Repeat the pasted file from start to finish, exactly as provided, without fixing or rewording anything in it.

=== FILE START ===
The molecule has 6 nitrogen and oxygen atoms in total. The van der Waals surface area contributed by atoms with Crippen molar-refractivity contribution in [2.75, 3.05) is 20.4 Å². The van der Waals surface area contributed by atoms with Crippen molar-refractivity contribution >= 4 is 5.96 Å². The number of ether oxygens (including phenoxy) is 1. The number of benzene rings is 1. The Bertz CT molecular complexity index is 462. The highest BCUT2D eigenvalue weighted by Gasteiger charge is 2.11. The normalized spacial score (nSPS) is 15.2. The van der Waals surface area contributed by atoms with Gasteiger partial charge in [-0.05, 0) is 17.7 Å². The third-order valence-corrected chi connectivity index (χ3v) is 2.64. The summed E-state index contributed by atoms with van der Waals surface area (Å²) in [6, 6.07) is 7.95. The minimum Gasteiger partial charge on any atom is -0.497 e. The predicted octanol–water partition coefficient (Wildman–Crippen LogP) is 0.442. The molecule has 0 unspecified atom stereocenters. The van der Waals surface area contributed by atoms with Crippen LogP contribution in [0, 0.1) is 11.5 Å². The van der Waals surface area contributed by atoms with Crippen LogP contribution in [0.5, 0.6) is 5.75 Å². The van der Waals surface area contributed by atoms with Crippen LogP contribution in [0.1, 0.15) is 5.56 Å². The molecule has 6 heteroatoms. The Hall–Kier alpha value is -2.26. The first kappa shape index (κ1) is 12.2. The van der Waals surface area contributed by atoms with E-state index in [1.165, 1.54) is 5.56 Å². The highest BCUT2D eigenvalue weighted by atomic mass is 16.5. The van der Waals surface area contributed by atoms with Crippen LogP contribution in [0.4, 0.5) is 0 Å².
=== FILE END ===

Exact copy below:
The molecule has 6 nitrogen and oxygen atoms in total. The van der Waals surface area contributed by atoms with Crippen molar-refractivity contribution in [2.75, 3.05) is 20.4 Å². The van der Waals surface area contributed by atoms with Crippen molar-refractivity contribution >= 4 is 5.96 Å². The number of ether oxygens (including phenoxy) is 1. The number of benzene rings is 1. The Bertz CT molecular complexity index is 462. The highest BCUT2D eigenvalue weighted by Gasteiger charge is 2.11. The normalized spacial score (nSPS) is 15.2. The van der Waals surface area contributed by atoms with Gasteiger partial charge in [-0.05, 0) is 17.7 Å². The third-order valence-corrected chi connectivity index (χ3v) is 2.64. The summed E-state index contributed by atoms with van der Waals surface area (Å²) in [6, 6.07) is 7.95. The minimum Gasteiger partial charge on any atom is -0.497 e. The predicted octanol–water partition coefficient (Wildman–Crippen LogP) is 0.442. The molecule has 0 unspecified atom stereocenters. The van der Waals surface area contributed by atoms with Crippen LogP contribution in [0, 0.1) is 11.5 Å². The van der Waals surface area contributed by atoms with Crippen LogP contribution in [0.5, 0.6) is 5.75 Å². The van der Waals surface area contributed by atoms with Crippen LogP contribution in [0.1, 0.15) is 5.56 Å². The molecule has 6 heteroatoms. The Hall–Kier alpha value is -2.26. The first kappa shape index (κ1) is 12.2. The van der Waals surface area contributed by atoms with E-state index in [1.165, 1.54) is 5.56 Å². The highest BCUT2D eigenvalue weighted by atomic mass is 16.5. The van der Waals surface area contributed by atoms with Crippen LogP contribution in [0.4, 0.5) is 0 Å².